Tom Brokaw has led a fortunate life, with a strong marriage and family, many friends, and a brilliant journalism career culminating in his twenty-two years as anchor of the NBC Nightly News and as bestselling author. But in the summer of 2013, when back pain led him to the doctors at the Mayo Clinic, his run of good luck was interrupted. He received shocking news: He had multiple myeloma, a treatable but incurable blood cancer. Friends had always referred to Brokaw’s “lucky star,” but as he writes in this inspiring memoir, “Turns out that star has a dimmer switch.”

Brokaw takes us through all the seasons and stages of this surprising year, the emotions, discoveries, setbacks, and struggles—times of denial, acceptance, turning points, and courage. After his diagnosis, Brokaw began to keep a journal, approaching this new stage of his life in a familiar role: as a journalist, determined to learn as much as he could about his condition, to report the story, and help others facing similar battles. That journal became the basis of this wonderfully written memoir, the story of a man coming to terms with his own mortality, contemplating what means the most to him now, and reflecting on what has meant the most to him throughout his life.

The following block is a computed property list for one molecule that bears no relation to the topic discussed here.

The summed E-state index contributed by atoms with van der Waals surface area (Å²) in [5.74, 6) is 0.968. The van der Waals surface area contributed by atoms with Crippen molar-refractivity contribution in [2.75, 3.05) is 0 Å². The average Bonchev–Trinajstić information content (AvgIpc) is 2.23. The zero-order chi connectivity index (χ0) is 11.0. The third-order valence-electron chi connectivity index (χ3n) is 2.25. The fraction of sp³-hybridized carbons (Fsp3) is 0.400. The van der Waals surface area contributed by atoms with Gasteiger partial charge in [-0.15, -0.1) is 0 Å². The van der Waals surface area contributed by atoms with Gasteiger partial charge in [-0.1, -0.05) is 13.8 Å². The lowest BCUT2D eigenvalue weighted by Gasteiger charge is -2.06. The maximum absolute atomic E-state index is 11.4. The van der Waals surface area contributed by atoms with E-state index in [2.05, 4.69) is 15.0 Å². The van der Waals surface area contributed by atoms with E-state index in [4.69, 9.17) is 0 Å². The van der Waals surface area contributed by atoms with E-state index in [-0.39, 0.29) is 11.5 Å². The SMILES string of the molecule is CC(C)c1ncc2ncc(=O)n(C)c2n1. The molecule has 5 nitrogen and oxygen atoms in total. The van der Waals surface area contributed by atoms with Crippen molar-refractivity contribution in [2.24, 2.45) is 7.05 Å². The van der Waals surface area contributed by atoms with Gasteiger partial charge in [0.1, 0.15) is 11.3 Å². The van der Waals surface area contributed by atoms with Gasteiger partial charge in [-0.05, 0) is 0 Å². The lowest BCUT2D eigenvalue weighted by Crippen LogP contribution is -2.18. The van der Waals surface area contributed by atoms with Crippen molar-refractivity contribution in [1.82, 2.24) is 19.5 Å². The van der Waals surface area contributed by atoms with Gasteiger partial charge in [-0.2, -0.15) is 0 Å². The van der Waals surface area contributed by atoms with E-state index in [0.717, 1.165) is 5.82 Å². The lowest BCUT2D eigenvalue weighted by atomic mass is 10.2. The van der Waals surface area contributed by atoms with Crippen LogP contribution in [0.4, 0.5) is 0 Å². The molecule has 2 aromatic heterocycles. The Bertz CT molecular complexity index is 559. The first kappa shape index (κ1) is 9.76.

Brokaw also pauses to look back on some of the important moments in his career: memories of Nelson Mandela, the Dalai Lama, the fall of the Berlin Wall, the morning of September 11, 2001, in New York City, and more. Through it all, Brokaw writes in the warm, intimate, natural voice of one of America’s most beloved journalists, giving us Brokaw on Brokaw, and bringing us with him as he navigates pain, procedures, drug regimens, and physical rehabilitation. Brokaw also writes about the importance of patients taking an active role in their own treatment, and of the vital role of caretakers and coordinated care.

Generous, informative, and deeply human, A Lucky Life Interrupted offers a message of understanding and empowerment, resolve and reality, hope for the future and gratitude for a well-lived life.